Wedding Ceremony & Reception Music Discussions

Hiring a student for ceremony music...opinions

Okay this is the third board I've posted this on...just want to make sure Im on the right board! Lol has anyone hired a college student or are going to for ceremony music?

Re: Hiring a student for ceremony music...opinions

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    edited December 2011
    I'm not, because when I was in college I used to play in string quartets in weddings for spare cash, and I was never fully satisfied with any of my own performances.  (I'm a perfectionist when it comes to these things, though, FWIW.)  That said, I had a lot of friends who did solo performances for weddings (typically singers and flute players) and they never seemed to have that problem.

    Here are the typical pros and cons of hiring students:

    Pros: They're cheap, and usually pretty decent.  Most will have a pretty good repertiore of your standard wedding songs.

    Cons: If you want more than one or two songs that aren't in the standard repertiore, they may not be able to learn them in time.  For groups, at least, it's hard to get timing and acoustics down, because even if you invite them to the rehearsal (which you usually don't, because that doubles the cost right there), you rarely have time to do a complete run-through where they find out exactly how long the bride will take to walk down the aisle, where the best view of who's walking down the aisle is so that they have the right cues to switch between processional songs for the MOB/BMs/bride, etc.  Also, to be very frank, mistakes happen, especially if you've got a string quartet cramped into a tiny corner of a church and they can't really see each other.  Many of these problems are bigger problems with ensembles than with soloists, though.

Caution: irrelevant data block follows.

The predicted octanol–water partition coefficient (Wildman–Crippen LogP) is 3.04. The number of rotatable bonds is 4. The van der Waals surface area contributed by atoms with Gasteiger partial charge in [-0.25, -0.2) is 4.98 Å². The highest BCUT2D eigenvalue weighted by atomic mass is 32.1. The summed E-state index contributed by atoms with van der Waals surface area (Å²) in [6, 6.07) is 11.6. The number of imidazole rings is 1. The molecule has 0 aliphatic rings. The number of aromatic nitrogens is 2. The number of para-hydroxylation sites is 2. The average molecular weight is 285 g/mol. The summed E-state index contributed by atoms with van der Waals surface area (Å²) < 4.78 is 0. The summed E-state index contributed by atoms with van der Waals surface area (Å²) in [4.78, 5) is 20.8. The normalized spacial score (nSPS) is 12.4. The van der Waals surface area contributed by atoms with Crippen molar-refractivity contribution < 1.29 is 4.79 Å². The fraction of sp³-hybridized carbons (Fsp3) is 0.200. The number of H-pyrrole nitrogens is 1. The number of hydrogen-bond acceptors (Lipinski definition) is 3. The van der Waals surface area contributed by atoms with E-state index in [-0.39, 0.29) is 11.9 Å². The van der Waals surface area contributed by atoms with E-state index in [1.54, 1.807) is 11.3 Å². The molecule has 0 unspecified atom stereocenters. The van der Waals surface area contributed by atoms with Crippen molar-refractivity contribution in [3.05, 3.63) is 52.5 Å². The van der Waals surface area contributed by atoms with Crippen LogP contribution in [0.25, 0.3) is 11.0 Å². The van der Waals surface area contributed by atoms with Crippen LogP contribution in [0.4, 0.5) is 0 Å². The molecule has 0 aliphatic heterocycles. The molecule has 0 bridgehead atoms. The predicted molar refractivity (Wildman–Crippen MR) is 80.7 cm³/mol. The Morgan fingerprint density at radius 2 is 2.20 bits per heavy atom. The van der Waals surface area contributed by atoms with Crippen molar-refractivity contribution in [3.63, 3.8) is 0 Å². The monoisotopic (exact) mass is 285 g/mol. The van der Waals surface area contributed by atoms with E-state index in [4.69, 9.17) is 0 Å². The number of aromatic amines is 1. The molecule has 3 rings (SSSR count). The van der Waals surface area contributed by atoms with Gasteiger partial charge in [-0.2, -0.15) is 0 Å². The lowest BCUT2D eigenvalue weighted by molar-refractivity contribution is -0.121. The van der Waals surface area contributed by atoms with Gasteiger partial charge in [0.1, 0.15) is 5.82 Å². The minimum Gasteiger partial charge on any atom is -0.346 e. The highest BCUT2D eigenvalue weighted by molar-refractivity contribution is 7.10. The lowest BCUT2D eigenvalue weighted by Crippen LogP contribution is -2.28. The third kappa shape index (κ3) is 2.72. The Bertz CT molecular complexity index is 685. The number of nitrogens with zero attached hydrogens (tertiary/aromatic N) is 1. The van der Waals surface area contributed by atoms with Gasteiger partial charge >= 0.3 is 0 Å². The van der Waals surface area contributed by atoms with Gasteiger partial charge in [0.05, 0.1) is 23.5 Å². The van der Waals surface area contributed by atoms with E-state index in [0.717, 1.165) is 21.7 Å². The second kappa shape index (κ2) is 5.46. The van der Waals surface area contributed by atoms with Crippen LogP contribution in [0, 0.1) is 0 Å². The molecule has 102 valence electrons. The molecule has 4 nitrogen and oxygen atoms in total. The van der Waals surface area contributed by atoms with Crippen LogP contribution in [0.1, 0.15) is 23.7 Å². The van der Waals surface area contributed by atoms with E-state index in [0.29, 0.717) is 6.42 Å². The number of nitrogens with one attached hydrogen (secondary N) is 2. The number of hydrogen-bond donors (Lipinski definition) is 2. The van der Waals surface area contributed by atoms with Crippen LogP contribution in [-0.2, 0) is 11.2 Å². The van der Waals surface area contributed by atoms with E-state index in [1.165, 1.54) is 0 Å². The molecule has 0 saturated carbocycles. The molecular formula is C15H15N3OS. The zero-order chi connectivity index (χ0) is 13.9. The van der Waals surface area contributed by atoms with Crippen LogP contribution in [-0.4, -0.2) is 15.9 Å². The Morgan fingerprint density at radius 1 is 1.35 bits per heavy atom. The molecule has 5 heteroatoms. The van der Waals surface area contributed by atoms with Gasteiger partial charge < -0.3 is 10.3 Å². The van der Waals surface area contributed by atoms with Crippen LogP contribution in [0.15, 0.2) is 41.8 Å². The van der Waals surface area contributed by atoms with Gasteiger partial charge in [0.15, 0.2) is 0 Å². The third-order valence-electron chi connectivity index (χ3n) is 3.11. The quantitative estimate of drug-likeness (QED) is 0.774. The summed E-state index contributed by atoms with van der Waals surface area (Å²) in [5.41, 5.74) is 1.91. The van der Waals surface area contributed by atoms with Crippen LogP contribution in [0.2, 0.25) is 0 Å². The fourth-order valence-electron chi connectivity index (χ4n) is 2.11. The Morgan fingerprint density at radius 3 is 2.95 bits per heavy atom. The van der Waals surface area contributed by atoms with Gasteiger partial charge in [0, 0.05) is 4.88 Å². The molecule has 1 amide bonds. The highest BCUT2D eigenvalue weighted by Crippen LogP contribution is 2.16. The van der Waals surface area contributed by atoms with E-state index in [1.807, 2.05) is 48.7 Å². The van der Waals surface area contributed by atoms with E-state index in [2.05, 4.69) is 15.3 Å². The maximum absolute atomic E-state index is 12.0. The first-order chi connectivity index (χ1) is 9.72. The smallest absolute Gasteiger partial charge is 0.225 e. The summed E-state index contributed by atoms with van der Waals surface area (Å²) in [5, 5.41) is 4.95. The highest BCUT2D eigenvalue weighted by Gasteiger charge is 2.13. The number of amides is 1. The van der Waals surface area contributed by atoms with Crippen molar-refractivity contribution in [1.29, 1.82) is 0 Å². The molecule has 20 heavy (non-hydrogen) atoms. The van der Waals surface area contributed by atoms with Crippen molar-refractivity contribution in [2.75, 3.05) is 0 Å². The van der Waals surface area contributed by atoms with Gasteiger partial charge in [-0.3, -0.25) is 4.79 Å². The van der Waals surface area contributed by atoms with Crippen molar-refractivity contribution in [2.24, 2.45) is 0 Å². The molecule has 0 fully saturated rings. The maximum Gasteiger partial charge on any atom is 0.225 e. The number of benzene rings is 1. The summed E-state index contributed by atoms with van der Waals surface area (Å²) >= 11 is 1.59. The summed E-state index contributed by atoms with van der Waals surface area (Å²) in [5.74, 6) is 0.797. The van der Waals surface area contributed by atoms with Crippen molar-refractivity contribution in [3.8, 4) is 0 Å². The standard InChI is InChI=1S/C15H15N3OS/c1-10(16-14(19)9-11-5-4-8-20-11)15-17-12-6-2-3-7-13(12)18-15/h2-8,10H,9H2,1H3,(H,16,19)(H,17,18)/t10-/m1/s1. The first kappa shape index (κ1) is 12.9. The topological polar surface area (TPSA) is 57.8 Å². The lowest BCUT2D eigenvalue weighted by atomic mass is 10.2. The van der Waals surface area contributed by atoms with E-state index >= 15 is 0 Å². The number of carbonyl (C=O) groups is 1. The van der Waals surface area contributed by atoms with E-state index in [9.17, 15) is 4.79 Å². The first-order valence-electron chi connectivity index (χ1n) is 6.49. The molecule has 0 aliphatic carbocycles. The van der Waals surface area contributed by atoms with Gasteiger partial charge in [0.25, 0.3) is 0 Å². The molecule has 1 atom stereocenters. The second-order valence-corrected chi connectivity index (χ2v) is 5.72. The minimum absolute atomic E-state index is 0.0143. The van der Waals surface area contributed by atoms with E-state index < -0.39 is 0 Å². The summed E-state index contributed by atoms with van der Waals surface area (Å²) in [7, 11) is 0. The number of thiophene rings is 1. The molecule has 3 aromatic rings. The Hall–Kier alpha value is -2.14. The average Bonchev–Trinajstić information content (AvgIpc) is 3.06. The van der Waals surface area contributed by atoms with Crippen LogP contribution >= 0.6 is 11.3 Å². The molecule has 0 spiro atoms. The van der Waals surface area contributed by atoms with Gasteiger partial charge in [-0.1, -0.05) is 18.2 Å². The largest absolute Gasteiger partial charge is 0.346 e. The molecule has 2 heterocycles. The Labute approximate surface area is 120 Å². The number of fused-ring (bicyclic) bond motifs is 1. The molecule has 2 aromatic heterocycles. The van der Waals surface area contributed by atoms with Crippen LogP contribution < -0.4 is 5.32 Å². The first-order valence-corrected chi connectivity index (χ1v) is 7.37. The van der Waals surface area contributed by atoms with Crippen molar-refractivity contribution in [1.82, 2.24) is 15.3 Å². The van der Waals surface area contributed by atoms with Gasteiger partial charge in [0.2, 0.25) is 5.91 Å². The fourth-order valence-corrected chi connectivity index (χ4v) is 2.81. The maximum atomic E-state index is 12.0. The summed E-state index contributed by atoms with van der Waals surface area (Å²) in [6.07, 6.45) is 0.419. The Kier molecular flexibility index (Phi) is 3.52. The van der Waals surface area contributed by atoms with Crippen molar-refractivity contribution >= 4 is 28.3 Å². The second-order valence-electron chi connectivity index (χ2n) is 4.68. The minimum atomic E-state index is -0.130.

The other big con is that college ensembles usually aren't available during most of wedding season, because it corresponds with exams and summer vacation, where many students will be away from campus at internships or jobs, or just back home.  Not a problem if your wedding isn't between May and August, or in December or January.

    As a general note, make sure you hire through the college's music department so that the musicians will have been vetted by the faculty, or hire students with an established side business, or at least experience having done several weddings.

    College musicians are a GREAT way to hire musicians on a budget if having live music is important to you.  They won't be as flawless as a professional group, but they'll usually be pretty professional.  For me personally, having live music isn't as important as having flawless music, so I'm using recorded music and a DJ for my ceremony.  But like I said, your mileage may differ.
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    edited December 2011
    Hiring college musicians is a wonderful idea! Just make sure that you listen to the group before you hire them. Plus, you may even want to send an email to the Music Department chair so he/she can reccommend the best musicians for you. Happy planning!
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    edited December 2011
    Thanks calliopeia for elaborate pros and cons, never thought of it like you think Craigslist would be a good idea...or am I better off going through the college...should I hold 'auditions'
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    edited December 2011